Affinity’s window is a 294 page horror book that feels more like dark suspense until around page 60. The book starts in the past where we meet Affinity, her strange window, her magical doll, Mr. Moppet, and Bell Manor, which is a sprawling mansion with more hidden secrets that you can count. Readers are taken through a little bit of Affinity's life and her past until Chapter 4. Without giving away any details, we can safely say that Affinity's past was horrific, and the Bell family had its fair share of strife for the short time they lived in the house.

At chapter 4, the book jumps 30 years to 1974. That may be a little jarring. Chapter 3 ends abruptly and Chapter 4 starts after a large time jump. The good news is that the story started in the first three chapters doesn’t end, but it does become conversations, psychic visions and flashbacks once the book time jumps. 

At the time jump, we meet Tanner Dan and psychic Linda. Tanner is working on a book and trying to prove that ghosts exist.  Linda is trying to help him believe in ghosts and finish his book.  She also knows that Tanner is trying to solve the mystery of his brother, who disappeared in a house very similiar to Bell Manner.

Author Douglas L Wilson has a very interesting writing style in the fact that nearly every detail is described. I would classify it at an older writing style versus the modern writing style of only describing extremely important things. This means that if you like books with a lot of description, you’ll love this one.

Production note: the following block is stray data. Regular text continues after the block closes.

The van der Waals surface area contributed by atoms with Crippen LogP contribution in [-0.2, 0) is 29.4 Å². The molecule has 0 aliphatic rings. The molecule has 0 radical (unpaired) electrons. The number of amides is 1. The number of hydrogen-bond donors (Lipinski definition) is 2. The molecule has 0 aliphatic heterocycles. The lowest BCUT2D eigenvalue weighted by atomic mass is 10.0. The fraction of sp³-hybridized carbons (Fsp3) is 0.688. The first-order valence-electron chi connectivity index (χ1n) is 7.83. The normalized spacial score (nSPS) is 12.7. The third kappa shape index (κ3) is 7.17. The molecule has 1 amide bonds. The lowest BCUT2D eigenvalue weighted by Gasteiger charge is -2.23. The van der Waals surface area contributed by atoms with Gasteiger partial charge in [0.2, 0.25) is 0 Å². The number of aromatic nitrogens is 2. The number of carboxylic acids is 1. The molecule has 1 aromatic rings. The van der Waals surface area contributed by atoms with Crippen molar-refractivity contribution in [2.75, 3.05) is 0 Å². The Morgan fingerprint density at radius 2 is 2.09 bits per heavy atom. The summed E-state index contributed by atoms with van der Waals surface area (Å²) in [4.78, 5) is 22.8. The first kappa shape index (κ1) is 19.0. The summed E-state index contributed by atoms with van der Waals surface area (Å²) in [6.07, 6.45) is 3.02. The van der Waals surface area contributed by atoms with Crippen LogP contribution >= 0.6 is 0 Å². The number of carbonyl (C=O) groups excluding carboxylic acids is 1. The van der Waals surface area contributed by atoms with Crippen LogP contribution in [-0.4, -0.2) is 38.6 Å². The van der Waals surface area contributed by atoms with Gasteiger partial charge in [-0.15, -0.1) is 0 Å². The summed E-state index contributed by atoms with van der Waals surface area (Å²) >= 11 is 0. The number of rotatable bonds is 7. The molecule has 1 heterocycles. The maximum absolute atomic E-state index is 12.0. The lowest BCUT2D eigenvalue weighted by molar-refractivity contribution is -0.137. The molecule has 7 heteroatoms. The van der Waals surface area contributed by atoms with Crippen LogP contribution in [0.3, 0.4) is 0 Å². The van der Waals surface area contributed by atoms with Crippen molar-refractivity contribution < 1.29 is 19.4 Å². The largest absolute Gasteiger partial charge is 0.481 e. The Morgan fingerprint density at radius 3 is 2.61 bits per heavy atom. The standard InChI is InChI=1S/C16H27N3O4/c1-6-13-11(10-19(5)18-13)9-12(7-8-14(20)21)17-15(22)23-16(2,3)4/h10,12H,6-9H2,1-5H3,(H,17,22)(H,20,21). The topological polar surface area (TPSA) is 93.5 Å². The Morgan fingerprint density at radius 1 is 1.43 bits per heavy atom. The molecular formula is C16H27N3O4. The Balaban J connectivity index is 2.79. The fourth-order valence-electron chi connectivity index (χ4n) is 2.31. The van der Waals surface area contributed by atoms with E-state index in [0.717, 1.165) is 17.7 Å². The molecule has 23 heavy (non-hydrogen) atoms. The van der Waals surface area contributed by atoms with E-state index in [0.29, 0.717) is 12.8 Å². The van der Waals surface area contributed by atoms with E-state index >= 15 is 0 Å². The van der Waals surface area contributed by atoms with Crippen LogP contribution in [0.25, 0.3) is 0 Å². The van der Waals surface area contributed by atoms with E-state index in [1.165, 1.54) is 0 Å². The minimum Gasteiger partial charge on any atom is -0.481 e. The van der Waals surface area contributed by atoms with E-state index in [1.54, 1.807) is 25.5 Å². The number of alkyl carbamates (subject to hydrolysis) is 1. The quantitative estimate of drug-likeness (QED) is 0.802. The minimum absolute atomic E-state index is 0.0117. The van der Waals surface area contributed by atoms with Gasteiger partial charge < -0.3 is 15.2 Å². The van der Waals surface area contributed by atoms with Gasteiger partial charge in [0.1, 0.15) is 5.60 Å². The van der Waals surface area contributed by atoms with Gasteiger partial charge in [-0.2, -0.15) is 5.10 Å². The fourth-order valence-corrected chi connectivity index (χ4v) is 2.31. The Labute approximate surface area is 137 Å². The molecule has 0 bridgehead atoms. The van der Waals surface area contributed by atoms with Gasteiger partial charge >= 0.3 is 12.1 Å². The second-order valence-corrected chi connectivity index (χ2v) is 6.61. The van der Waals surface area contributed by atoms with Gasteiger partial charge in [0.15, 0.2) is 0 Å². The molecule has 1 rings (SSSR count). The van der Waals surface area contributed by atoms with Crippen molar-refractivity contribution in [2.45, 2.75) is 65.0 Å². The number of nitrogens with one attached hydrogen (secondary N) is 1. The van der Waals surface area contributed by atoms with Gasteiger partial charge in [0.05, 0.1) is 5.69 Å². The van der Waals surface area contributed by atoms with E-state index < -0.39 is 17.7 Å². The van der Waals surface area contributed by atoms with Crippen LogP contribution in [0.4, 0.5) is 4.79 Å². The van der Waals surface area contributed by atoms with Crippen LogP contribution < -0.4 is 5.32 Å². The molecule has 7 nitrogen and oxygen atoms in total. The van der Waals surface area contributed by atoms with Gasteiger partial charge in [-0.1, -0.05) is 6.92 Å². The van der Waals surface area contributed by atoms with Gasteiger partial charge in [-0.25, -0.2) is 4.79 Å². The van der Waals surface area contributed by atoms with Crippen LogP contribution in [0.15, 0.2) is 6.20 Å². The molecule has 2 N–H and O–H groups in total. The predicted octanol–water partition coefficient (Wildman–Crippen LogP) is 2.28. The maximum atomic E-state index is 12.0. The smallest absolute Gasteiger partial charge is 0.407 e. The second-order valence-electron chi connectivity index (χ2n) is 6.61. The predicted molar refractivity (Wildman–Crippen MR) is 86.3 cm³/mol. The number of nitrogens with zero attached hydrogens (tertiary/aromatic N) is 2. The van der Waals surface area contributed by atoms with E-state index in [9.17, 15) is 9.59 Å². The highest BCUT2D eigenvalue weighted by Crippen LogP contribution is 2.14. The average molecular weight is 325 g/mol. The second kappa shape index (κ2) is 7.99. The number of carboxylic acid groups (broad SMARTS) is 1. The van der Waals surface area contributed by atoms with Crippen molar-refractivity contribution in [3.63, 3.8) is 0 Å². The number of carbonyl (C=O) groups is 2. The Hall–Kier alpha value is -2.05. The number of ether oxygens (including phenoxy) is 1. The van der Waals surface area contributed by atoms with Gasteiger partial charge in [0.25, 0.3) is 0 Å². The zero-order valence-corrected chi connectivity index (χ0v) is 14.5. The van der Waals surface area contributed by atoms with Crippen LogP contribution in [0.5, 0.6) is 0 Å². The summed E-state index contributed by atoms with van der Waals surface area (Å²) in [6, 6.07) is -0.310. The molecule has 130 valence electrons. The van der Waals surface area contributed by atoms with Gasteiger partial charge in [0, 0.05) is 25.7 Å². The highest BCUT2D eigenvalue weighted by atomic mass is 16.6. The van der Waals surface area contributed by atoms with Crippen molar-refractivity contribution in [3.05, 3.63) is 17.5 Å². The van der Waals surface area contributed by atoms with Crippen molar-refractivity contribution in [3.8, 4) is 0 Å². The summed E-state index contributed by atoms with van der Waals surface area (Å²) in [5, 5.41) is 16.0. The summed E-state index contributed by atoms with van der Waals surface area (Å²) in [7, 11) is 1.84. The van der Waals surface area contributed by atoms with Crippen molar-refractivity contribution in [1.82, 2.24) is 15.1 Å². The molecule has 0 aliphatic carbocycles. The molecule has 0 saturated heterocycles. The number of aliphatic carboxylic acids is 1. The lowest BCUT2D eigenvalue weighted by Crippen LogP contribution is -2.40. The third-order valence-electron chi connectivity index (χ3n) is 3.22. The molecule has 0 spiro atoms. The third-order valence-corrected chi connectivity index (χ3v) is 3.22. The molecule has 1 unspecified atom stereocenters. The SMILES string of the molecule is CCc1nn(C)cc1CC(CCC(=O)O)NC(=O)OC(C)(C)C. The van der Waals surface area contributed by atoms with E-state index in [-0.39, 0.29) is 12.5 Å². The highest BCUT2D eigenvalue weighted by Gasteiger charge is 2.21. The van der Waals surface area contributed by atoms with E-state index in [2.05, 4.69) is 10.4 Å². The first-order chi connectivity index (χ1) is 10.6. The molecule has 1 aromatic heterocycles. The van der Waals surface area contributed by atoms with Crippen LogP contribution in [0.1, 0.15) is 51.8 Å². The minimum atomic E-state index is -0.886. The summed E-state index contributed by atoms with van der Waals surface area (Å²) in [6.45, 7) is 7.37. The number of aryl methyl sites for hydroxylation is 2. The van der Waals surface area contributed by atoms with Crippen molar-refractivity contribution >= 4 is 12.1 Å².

Because of the description and the slow pacing (It’s not a thriller horror by any means.), the actual horror doesn’t start until page 60, so it may very well catch you off guard. The entire book is like a cross between The Ring, Poltergeist, The Others and Cujo, if Cujo were a demonic ghost dog, and you can throw a little Chucky in there as well. It’s a mishmash of a lot of different elements, and it’s done well.

Overall, it’s a pretty good book. I’d give it a solid 4 stars. The description is what got me at a few points because it almost gets tedious, but the story itself is fine. It’s interesting, and it will certainly suck you in. Affinity's Window does hit its paranormal horror genre, as in it hits the old definition of horror. I would say that it is certainly worth the read. Whether or not you want to sleep with your nightlight on after you read it is up to you.

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